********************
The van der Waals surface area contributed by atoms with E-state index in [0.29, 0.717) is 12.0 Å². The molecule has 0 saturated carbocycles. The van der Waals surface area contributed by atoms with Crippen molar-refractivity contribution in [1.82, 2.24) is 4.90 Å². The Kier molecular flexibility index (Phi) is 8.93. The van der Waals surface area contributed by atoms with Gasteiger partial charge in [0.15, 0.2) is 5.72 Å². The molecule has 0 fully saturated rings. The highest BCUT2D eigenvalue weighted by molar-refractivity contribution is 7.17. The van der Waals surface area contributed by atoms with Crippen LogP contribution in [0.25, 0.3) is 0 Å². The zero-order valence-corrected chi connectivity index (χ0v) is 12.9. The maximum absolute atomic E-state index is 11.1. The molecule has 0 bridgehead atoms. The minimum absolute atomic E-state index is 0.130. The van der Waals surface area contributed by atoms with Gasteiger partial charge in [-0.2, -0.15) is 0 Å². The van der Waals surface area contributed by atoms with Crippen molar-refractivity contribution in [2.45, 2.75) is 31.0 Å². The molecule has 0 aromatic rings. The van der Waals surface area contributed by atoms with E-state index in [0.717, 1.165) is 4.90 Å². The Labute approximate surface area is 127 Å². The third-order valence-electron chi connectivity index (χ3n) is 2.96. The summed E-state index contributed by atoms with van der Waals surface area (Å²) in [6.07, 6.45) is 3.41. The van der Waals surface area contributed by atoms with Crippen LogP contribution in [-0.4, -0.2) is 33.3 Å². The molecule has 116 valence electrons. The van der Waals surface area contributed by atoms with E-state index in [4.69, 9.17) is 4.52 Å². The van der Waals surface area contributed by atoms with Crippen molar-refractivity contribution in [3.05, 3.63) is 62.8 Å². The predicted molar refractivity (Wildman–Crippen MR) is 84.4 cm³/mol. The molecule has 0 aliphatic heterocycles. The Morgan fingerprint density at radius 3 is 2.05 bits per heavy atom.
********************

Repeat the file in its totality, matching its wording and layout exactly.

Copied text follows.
The van der Waals surface area contributed by atoms with E-state index in [0.29, 0.717) is 12.0 Å². The molecule has 0 saturated carbocycles. The van der Waals surface area contributed by atoms with Crippen molar-refractivity contribution in [1.82, 2.24) is 4.90 Å². The Kier molecular flexibility index (Phi) is 8.93. The van der Waals surface area contributed by atoms with Gasteiger partial charge in [0.15, 0.2) is 5.72 Å². The molecule has 0 fully saturated rings. The highest BCUT2D eigenvalue weighted by molar-refractivity contribution is 7.17. The van der Waals surface area contributed by atoms with Crippen LogP contribution in [0.25, 0.3) is 0 Å². The zero-order valence-corrected chi connectivity index (χ0v) is 12.9. The maximum absolute atomic E-state index is 11.1. The molecule has 0 bridgehead atoms. The minimum absolute atomic E-state index is 0.130. The van der Waals surface area contributed by atoms with Gasteiger partial charge in [-0.2, -0.15) is 0 Å². The van der Waals surface area contributed by atoms with Crippen molar-refractivity contribution in [2.45, 2.75) is 31.0 Å². The molecule has 0 aromatic rings. The van der Waals surface area contributed by atoms with E-state index in [0.717, 1.165) is 4.90 Å². The Labute approximate surface area is 127 Å². The third-order valence-electron chi connectivity index (χ3n) is 2.96. The summed E-state index contributed by atoms with van der Waals surface area (Å²) in [6.07, 6.45) is 3.41. The van der Waals surface area contributed by atoms with Crippen LogP contribution in [-0.4, -0.2) is 33.3 Å². The molecule has 116 valence electrons. The van der Waals surface area contributed by atoms with E-state index in [4.69, 9.17) is 4.52 Å². The van der Waals surface area contributed by atoms with Crippen molar-refractivity contribution in [3.05, 3.63) is 62.8 Å². The predicted molar refractivity (Wildman–Crippen MR) is 84.4 cm³/mol. The molecule has 0 aliphatic heterocycles. The Morgan fingerprint density at radius 3 is 2.05 bits per heavy atom.